How to spend a weekend in St Andrews: Discover the best things to see, do, eat and drink in a two-day itinerary for this historic Scottish university city, featuring castles, cathedrals, golf and gelato.
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Packed with history, tradition and scenic views – St Andrews is a real Scottish gem. This small city on the coast of Fife northeast of Edinburgh has been pulling in the visitors since its days on an ancient religious pilgrimage route and is still a magnet for students, golf-lovers and anyone looking for a beautiful spot to spend a few relaxing days in.
St Andrews’ picturesque streets are overflowing with charm, from the castle ruins to the university quads. It’s only an hour away from Edinburgh so you could easily take a day trip, but it’s worth taking your time. So here’s my two-day St Andrews itinerary to help you plan the perfect weekend in St Andrews, with what to see, where to eat, drink and stay.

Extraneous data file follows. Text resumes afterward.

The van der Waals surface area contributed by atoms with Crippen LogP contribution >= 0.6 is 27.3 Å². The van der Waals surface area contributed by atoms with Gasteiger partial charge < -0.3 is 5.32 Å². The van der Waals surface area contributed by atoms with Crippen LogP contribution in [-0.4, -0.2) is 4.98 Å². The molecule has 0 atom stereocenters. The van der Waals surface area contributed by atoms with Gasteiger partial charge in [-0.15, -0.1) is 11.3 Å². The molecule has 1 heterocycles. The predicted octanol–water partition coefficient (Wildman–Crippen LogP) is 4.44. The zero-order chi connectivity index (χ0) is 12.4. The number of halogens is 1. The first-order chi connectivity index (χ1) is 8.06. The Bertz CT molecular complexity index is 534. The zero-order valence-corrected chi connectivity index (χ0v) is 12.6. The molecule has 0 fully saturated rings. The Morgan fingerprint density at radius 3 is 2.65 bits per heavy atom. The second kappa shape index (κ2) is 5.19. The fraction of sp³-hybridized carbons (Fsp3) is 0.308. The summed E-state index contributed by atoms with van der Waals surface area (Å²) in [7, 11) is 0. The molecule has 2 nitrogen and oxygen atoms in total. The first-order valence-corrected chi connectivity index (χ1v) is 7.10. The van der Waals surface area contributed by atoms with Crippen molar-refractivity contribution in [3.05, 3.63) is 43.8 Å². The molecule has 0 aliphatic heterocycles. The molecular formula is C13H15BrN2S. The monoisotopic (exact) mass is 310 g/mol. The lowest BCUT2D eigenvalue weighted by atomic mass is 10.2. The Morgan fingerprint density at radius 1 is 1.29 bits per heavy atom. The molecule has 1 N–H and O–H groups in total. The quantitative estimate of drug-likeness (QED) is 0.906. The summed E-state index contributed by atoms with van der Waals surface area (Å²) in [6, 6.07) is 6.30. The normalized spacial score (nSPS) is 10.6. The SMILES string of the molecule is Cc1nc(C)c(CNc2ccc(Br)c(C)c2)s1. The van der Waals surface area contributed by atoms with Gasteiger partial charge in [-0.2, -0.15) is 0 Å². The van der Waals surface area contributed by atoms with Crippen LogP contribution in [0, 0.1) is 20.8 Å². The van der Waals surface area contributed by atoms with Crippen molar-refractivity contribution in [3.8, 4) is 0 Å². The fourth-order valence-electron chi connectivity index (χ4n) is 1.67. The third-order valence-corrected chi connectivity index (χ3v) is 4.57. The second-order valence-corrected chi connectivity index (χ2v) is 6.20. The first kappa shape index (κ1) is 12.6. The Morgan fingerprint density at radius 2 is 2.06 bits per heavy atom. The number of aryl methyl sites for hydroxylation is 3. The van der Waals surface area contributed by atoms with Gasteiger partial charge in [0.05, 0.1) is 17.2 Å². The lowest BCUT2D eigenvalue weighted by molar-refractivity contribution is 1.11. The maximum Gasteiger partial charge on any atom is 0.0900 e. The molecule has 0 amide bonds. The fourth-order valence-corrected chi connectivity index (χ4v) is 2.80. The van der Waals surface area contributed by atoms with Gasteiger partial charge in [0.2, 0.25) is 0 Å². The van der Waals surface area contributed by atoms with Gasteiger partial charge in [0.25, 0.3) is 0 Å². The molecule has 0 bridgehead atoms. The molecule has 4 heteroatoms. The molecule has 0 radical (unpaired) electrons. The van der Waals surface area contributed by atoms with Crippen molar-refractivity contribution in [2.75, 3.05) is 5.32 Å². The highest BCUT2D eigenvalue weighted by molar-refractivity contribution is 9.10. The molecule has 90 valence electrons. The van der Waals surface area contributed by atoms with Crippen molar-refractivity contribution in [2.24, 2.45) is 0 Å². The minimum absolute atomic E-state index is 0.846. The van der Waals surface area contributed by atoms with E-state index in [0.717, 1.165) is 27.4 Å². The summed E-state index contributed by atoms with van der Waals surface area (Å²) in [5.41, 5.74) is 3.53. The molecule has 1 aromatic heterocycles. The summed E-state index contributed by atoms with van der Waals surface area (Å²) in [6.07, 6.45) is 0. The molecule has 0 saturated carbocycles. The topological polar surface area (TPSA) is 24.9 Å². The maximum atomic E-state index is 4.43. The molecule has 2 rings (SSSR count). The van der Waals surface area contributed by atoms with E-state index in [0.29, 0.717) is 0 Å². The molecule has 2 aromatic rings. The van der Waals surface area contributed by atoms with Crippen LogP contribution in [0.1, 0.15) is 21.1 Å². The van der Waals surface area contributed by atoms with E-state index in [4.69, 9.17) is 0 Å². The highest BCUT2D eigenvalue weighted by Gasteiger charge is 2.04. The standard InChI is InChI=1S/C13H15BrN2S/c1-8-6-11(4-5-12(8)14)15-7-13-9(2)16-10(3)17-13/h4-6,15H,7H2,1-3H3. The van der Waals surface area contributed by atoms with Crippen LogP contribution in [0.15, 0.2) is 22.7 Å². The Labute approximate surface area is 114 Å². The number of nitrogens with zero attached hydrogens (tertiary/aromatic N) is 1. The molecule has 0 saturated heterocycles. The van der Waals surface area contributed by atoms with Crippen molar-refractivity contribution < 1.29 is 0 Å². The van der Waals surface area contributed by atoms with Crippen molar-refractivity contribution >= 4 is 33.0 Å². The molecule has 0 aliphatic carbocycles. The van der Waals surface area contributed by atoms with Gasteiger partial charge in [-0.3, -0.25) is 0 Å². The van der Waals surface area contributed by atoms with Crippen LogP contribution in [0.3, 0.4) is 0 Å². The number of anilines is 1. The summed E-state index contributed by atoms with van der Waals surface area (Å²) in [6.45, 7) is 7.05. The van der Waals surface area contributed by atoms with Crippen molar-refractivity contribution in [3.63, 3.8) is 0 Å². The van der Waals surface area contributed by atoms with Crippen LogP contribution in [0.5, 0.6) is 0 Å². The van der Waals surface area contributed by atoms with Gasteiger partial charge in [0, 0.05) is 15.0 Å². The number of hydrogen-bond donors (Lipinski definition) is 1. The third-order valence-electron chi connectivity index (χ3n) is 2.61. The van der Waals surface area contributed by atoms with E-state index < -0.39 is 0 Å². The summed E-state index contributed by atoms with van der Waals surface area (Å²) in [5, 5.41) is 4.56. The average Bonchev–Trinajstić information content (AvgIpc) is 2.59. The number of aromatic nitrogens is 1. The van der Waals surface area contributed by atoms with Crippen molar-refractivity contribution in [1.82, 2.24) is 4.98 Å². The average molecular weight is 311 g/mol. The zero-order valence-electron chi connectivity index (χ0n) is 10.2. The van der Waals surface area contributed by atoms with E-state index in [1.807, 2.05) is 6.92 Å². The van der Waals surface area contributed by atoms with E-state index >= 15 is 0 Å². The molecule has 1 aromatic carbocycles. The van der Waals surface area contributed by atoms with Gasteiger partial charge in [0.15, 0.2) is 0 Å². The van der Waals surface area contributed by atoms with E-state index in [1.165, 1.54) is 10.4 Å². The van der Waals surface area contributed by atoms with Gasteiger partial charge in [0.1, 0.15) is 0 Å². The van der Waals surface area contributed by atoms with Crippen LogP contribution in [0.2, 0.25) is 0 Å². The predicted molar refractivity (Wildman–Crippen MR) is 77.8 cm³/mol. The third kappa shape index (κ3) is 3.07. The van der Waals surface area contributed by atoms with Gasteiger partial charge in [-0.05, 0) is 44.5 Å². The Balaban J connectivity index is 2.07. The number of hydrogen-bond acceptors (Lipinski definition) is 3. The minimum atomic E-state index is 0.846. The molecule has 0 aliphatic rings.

How to spend a weekend in St Andrews
Check into your accommodation then start your weekend in St Andrews at the St Andrews Brewing Company on South Street. This microbrewery has 18 beers and ciders on tap, including their own award-winning brews. It’s a casual place to spend the evening, with a menu of brewpub dishes like burgers, pizza and snack-sized mac and cheese bites.
Or if you’re looking for something a bit more upscale, head to Rogue, just a few minutes away further along South Street. This speakeasy-style bar and restaurant specialises in seafood and dry-aged beef. They also also have a great range of cocktails, some made with their Felons Gin which is distilled out the back of the restaurant.
Start the day with brunch at Mitchells, a restaurant and deli serving local, seasonal produce. You can go for a full Scottish breakfast (tattie scones and haggis included naturally) or there are vegan and veggie versions, as well as lighter dishes like baked eggs or churros waffles. And brunch is served until 4pm so you don’t have to get up early.